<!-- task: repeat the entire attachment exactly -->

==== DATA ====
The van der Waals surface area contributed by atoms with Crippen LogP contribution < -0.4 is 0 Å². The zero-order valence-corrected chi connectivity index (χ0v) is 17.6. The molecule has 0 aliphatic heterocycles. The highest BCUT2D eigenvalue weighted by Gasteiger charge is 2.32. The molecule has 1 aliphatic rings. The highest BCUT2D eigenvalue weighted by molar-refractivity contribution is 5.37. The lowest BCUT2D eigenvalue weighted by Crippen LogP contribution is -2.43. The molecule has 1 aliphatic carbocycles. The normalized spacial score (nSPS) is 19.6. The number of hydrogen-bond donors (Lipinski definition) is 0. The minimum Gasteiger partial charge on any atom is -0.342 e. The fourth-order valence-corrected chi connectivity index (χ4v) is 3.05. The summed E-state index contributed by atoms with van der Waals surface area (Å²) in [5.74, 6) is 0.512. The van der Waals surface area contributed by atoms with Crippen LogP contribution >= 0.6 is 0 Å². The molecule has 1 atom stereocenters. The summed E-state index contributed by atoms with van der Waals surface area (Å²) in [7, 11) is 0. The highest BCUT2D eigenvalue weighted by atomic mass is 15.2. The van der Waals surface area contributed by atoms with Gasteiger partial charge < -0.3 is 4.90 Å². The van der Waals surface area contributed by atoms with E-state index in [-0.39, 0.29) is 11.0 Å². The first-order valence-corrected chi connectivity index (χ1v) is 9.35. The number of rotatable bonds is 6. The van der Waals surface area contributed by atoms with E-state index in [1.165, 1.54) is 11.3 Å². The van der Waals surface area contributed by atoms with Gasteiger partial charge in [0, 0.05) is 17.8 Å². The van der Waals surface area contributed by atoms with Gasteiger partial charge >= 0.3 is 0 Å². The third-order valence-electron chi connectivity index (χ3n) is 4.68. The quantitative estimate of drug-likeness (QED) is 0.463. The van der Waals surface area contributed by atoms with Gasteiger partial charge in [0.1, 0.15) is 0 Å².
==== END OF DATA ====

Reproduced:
The van der Waals surface area contributed by atoms with Crippen LogP contribution < -0.4 is 0 Å². The zero-order valence-corrected chi connectivity index (χ0v) is 17.6. The molecule has 0 aliphatic heterocycles. The highest BCUT2D eigenvalue weighted by Gasteiger charge is 2.32. The molecule has 1 aliphatic rings. The highest BCUT2D eigenvalue weighted by molar-refractivity contribution is 5.37. The lowest BCUT2D eigenvalue weighted by Crippen LogP contribution is -2.43. The molecule has 1 aliphatic carbocycles. The normalized spacial score (nSPS) is 19.6. The number of hydrogen-bond donors (Lipinski definition) is 0. The minimum Gasteiger partial charge on any atom is -0.342 e. The fourth-order valence-corrected chi connectivity index (χ4v) is 3.05. The summed E-state index contributed by atoms with van der Waals surface area (Å²) in [5.74, 6) is 0.512. The van der Waals surface area contributed by atoms with Crippen LogP contribution >= 0.6 is 0 Å². The molecule has 1 atom stereocenters. The summed E-state index contributed by atoms with van der Waals surface area (Å²) in [7, 11) is 0. The highest BCUT2D eigenvalue weighted by atomic mass is 15.2. The van der Waals surface area contributed by atoms with Gasteiger partial charge < -0.3 is 4.90 Å². The van der Waals surface area contributed by atoms with E-state index in [-0.39, 0.29) is 11.0 Å². The first-order valence-corrected chi connectivity index (χ1v) is 9.35. The number of rotatable bonds is 6. The van der Waals surface area contributed by atoms with E-state index in [1.165, 1.54) is 11.3 Å². The van der Waals surface area contributed by atoms with Gasteiger partial charge in [0, 0.05) is 17.8 Å². The van der Waals surface area contributed by atoms with Gasteiger partial charge >= 0.3 is 0 Å². The third-order valence-electron chi connectivity index (χ3n) is 4.68. The quantitative estimate of drug-likeness (QED) is 0.463. The van der Waals surface area contributed by atoms with Gasteiger partial charge in [0.1, 0.15) is 0 Å².